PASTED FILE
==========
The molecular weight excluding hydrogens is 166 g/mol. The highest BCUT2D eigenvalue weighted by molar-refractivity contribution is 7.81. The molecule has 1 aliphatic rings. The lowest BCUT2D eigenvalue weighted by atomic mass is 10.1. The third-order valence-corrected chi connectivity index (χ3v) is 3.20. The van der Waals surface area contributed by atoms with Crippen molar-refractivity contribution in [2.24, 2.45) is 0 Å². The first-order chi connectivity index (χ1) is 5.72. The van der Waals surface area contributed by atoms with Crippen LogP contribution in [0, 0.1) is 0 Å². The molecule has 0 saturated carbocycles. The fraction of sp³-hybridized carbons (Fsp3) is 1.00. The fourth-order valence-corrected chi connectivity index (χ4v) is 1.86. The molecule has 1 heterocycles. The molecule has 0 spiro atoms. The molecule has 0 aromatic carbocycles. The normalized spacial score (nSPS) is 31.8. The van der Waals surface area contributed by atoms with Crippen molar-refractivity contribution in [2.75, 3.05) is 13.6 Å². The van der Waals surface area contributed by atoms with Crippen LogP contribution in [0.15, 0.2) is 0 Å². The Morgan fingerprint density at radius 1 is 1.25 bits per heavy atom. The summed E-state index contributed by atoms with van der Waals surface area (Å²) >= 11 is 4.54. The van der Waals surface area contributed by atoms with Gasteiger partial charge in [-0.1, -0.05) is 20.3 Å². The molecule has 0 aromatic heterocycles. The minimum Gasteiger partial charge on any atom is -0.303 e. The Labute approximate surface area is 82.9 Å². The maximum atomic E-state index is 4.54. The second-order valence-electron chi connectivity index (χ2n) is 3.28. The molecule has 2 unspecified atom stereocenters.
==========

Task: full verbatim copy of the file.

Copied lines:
The molecular weight excluding hydrogens is 166 g/mol. The highest BCUT2D eigenvalue weighted by molar-refractivity contribution is 7.81. The molecule has 1 aliphatic rings. The lowest BCUT2D eigenvalue weighted by atomic mass is 10.1. The third-order valence-corrected chi connectivity index (χ3v) is 3.20. The van der Waals surface area contributed by atoms with Crippen molar-refractivity contribution in [2.24, 2.45) is 0 Å². The first-order chi connectivity index (χ1) is 5.72. The van der Waals surface area contributed by atoms with Crippen LogP contribution in [0, 0.1) is 0 Å². The molecule has 0 saturated carbocycles. The fraction of sp³-hybridized carbons (Fsp3) is 1.00. The fourth-order valence-corrected chi connectivity index (χ4v) is 1.86. The molecule has 1 heterocycles. The molecule has 0 spiro atoms. The molecule has 0 aromatic carbocycles. The normalized spacial score (nSPS) is 31.8. The van der Waals surface area contributed by atoms with Crippen molar-refractivity contribution in [2.75, 3.05) is 13.6 Å². The van der Waals surface area contributed by atoms with Crippen LogP contribution in [0.15, 0.2) is 0 Å². The Morgan fingerprint density at radius 1 is 1.25 bits per heavy atom. The summed E-state index contributed by atoms with van der Waals surface area (Å²) >= 11 is 4.54. The van der Waals surface area contributed by atoms with Gasteiger partial charge in [-0.1, -0.05) is 20.3 Å². The molecule has 0 aromatic heterocycles. The minimum Gasteiger partial charge on any atom is -0.303 e. The Labute approximate surface area is 82.9 Å². The maximum atomic E-state index is 4.54. The second-order valence-electron chi connectivity index (χ2n) is 3.28. The molecule has 2 unspecified atom stereocenters.